Breast Cancer in Men

Male Breast Cancer

Breast cancer in men is something most people have never even heard of. The reason why men have breasts in the first place is a mystery to most of us and the fact that they can contract a disease commonly viewed as strictly for women comes as something of a shock.

But breast cancer can and does occur in men. It’s relatively rare (only about one per cent of cases involve men) and the widespread ignorance about it makes it particularly dangerous. As most men and their wives or girlfriends don’t even know the disease exists, male breast cancer is likely to go undetected in its early stages. After all, self-examination, routine mammography and investigative lumpectomy are not familiar terms for your average male.

This means men are far more likely to ignore symptoms than women and many go for months or even years without seeking medical advice. And what’s even more alarming is that many members of the medical profession lack sufficient knowledge of the disease and fail to order the relevant tests when a male patient first complains of breast abnormalities.

Added to this frightening level of ignorance is the perception among men that breast cancer is a “woman’s thing” and that there’s something rather unmanly about a male contracting a disease associated with pink ribbons. All of which makes it more likely that a man will fail to seek advice in the early stages.

But it’s a fact that the number of male cases has risen sharply in recent years and hundreds of men die each year from the disease simply because of a delay in diagnosis and treatment.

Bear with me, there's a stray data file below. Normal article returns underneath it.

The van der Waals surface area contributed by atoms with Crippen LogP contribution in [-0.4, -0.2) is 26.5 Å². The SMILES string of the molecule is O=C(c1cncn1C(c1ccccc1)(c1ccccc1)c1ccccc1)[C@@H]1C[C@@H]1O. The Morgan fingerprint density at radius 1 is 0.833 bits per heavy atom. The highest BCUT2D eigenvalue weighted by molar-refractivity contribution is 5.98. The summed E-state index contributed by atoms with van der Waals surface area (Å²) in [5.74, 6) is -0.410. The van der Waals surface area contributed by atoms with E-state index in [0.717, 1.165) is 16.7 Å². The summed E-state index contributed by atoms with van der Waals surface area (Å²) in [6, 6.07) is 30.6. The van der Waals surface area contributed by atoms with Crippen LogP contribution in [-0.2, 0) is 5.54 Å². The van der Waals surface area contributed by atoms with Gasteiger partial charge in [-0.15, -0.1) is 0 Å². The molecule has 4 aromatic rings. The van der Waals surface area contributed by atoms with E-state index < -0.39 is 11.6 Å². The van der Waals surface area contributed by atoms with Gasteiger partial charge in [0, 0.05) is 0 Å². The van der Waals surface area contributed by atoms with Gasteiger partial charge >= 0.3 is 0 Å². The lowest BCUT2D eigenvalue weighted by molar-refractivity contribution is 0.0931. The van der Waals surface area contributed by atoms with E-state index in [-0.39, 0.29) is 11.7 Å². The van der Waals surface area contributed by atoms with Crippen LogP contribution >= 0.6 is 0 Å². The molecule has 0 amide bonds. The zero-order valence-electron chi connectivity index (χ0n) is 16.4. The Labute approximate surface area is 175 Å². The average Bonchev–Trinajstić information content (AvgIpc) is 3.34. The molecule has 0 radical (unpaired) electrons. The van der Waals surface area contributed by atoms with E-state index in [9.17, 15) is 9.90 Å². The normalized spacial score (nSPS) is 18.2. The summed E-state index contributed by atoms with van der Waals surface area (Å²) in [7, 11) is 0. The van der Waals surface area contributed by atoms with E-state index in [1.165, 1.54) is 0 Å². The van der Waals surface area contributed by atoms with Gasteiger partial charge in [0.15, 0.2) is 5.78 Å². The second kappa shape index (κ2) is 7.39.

As with women, the survival rate among men is extremely good if the disease is detected and treated early enough. That’s why it’s so important to spread the word – men need to know they can contract this disease, they need to overcome any embarrassment they may feel about it and they need to know what the symptoms are.

Symptoms of Male Breast Cancer

The most common symptoms include a lump beneath the nipple (usually painless), a discharge from the nipple (sometimes bloody) or an inversion of the nipple. Redness or puckering of the skin around the nipple and breast area are other signs to look out for. The important thing is to be aware of your own body and if you’re at all worried about any abnormality seek immediate medical advice. And if your health professional doesn’t seem to be taking your concerns seriously then seek a second opinion, preferably from someone who has direct experience of breast cancer in men.

Treatment options are much the same as they are for women. Most cancerous lumps are removed by surgery (yes, men DO have mastectomies!) which may be followed by one or more therapies- chemotherapy, radiation or hormone therapy - depending on the stage and aggressiveness of the cancer.

Risk factors associated with male breast cancer include:

Age - the average age for men to contract the disease is 65
Family history - men with one or more close female or male relatives who have suffered from the disease are at higher risk
Obesity - some studies have linked breast cancer in men to obesity. Fat tissue produces the female sex hormone oestrogen (estrogen) which in turn can feed cancer cells.


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